We have a tendency to make assumptions about everything! The problem with making assumptions is that we believe they are truth. We could swear they are real. We make assumptions about what others are doing or thinking-we take it personally-then we blame them and react by sending emotional poison in our word. That is why whenever we make assumptions, we're asking for problems. We make assumptions, we misunderstand, we take it personally, and we end up creating a whole big drama for nothing.
Miguel Angel Ruiz
Dialogue is a space where we may see the assumptions which lay beneath the surface of our thoughts, assumptions which drive us, assumptions around which we build organizations, create economies, form nations and religions. These assumptions become habitual, mental habits that drive us, confuse us and prevent our responding intelligently to the challenges we face every day.
If others tell us something we make assumptions, and if they don't tell us something we make assumptions to fulfill our need to know and to replace the need to communicate. Even if we hear something and we don't understand we make assumptions about what it means and then believe the assumptions. We make all sorts of assumptions because we don't have the courage to ask questions.
Most of our notions about the world come from a set of assumptions which we take for granted, and which, for the most part, we don't examine or question. We bring these assumptions to the table with us as a given. They are so much a part of who we are that it is difficult for us to separate ourselves from them enough to be able to talk about them. We do not think these assumptions, we think from them.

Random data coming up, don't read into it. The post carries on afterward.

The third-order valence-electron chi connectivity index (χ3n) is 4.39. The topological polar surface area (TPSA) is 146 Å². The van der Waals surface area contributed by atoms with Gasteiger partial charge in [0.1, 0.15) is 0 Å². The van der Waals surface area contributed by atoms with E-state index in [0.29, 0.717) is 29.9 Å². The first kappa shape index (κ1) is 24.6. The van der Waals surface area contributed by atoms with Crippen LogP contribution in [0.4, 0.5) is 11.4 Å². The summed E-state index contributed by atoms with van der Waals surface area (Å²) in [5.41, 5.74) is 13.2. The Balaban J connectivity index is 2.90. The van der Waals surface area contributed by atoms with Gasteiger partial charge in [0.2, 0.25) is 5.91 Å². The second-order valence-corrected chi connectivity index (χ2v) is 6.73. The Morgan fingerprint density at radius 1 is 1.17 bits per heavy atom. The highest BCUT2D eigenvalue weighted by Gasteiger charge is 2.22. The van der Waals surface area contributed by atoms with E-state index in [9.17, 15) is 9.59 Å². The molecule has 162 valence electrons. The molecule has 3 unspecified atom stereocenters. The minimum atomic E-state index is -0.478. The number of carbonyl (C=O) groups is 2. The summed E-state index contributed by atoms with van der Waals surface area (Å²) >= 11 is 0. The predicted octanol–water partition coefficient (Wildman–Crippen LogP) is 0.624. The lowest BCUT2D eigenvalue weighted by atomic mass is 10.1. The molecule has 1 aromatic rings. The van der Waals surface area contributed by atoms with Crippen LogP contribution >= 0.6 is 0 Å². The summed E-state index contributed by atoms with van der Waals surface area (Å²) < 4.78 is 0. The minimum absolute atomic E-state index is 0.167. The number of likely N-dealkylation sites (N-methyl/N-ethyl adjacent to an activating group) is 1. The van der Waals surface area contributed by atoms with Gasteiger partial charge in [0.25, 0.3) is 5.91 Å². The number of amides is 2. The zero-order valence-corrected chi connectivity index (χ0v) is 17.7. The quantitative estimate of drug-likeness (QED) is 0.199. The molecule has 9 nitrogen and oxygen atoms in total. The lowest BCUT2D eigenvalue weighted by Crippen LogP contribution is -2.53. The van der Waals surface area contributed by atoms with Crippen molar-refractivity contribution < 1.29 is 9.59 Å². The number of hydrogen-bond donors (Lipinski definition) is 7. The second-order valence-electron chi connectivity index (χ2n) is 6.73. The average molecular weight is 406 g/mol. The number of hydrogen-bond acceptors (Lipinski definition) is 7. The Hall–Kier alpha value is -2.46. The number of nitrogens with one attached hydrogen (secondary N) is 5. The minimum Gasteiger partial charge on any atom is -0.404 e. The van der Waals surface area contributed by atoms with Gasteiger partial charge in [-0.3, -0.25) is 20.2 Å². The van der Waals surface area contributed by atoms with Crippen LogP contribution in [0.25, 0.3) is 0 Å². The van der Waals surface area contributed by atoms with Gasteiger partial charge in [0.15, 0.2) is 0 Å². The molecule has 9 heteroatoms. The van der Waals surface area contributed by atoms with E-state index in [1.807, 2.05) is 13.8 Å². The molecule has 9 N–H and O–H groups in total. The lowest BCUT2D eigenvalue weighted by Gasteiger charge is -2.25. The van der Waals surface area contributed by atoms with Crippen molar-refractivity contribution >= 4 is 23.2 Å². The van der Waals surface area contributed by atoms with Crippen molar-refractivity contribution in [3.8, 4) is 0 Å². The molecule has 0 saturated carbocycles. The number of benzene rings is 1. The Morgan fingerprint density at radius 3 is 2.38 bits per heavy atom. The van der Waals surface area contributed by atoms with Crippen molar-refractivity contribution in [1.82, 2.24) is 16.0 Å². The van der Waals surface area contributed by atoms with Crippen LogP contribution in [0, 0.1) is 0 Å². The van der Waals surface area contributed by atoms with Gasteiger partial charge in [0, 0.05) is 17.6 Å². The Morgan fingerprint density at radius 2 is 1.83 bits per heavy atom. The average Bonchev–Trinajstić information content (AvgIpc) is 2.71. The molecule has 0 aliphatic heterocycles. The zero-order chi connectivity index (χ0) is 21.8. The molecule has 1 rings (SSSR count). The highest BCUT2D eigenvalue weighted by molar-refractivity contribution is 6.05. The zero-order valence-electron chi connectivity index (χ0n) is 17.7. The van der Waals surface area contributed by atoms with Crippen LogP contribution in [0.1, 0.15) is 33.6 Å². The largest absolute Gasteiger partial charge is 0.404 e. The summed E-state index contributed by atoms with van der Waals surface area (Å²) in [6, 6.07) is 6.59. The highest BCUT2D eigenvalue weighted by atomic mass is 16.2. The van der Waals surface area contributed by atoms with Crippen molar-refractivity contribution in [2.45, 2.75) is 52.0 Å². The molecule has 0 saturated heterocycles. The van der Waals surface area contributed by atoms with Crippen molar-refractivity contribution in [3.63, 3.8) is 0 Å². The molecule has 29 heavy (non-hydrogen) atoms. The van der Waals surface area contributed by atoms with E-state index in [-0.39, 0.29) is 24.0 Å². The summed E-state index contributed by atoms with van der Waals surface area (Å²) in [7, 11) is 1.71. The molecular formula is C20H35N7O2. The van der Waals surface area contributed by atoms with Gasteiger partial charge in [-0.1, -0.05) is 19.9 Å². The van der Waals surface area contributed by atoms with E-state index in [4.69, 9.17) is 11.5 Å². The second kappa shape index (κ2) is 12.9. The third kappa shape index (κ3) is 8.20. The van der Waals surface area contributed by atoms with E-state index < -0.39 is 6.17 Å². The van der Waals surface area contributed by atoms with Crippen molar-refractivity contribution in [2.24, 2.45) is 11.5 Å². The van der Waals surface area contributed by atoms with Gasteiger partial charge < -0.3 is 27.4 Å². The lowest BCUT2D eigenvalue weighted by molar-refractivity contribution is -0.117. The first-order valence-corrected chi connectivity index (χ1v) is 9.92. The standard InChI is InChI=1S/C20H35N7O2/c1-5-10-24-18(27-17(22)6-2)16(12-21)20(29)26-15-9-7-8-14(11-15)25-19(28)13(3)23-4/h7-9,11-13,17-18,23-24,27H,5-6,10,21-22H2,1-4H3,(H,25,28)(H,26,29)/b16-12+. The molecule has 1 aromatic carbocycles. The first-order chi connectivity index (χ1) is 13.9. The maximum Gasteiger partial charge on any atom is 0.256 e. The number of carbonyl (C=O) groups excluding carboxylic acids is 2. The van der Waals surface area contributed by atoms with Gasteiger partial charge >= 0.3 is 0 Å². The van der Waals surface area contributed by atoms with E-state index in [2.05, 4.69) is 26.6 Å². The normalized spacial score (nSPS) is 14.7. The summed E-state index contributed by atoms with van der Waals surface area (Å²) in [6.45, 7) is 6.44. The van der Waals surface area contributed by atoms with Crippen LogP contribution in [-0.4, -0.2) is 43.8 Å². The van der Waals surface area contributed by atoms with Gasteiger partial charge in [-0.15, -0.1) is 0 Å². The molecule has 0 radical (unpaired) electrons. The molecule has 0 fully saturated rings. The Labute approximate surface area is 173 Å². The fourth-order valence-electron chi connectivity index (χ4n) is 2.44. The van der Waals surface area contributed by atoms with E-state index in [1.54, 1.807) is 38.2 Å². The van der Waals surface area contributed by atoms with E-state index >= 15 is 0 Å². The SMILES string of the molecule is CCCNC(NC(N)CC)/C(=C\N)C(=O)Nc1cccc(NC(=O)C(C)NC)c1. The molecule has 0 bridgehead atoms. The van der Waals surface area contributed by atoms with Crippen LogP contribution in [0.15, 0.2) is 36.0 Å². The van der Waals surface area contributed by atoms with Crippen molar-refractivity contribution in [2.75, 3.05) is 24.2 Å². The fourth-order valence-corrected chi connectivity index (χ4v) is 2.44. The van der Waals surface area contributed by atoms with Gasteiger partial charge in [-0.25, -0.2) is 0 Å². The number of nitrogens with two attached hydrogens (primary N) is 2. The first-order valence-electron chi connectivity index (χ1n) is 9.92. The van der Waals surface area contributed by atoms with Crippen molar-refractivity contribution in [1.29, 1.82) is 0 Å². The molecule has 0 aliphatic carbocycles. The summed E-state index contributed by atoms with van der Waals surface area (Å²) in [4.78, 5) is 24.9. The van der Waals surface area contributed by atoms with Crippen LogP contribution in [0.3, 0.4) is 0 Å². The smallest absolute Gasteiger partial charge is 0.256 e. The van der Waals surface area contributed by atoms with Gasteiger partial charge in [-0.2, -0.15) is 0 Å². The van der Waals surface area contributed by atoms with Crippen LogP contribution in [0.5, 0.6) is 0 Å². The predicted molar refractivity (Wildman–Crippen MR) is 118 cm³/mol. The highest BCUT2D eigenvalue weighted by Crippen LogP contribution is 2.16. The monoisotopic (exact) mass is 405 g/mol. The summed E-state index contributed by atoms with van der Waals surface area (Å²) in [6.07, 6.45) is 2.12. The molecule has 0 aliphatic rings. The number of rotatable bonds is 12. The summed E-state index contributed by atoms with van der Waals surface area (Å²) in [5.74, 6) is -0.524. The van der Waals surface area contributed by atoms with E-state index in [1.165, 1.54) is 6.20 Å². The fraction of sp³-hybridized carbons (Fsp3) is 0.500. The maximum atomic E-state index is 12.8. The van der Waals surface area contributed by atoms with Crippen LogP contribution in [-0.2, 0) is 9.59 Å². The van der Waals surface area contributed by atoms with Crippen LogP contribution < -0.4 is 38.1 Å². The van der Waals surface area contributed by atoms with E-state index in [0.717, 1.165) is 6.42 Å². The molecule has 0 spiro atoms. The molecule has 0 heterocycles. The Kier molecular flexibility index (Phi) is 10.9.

I'M INTROSPECTIVE, because sometimes I want to take "our" side without looking at the facts in situations like these. Sometimes I feel like it's us against them. Sometimes I'm just as prejudiced as people I point fingers at. And that's not right. How can I look at white skin and make assumptions but not want assumptions made about me? That's not right.
I try to encourage people to think for themselves, to question standard assumptions... Don't take assumptions for granted. Begin by taking a skeptical attitude toward anything that is conventional wisdom. Make it justify itself. It usually can't. Be willing to ask questions about what is taken for granted. Try to think things through for yourself.
Your assumptions are your windows on the world. Scrub them off every once in a while or the light won't come in. If you challenge your own, you won't be so quick to accept the unchallenged assumptions of others. You'll be a lot less likely to be caught up in bias or prejudice or be influenced by people who ask you to hand over your brains, your soul or your money because they have everything all figured out for you.
Philosophy is a necessary activity because we, all of us, take a great number of things for granted, and many of these assumptions are of a philosophical character; we act on them in private life, in politics, in our work, and in every other sphere of our lives -- but while some of these assumptions are no doubt true, it is likely, that more are false and some are harmful. So the critical examination of our presuppositions -- which is a philosophical activity -- is morally as well as intellectually important.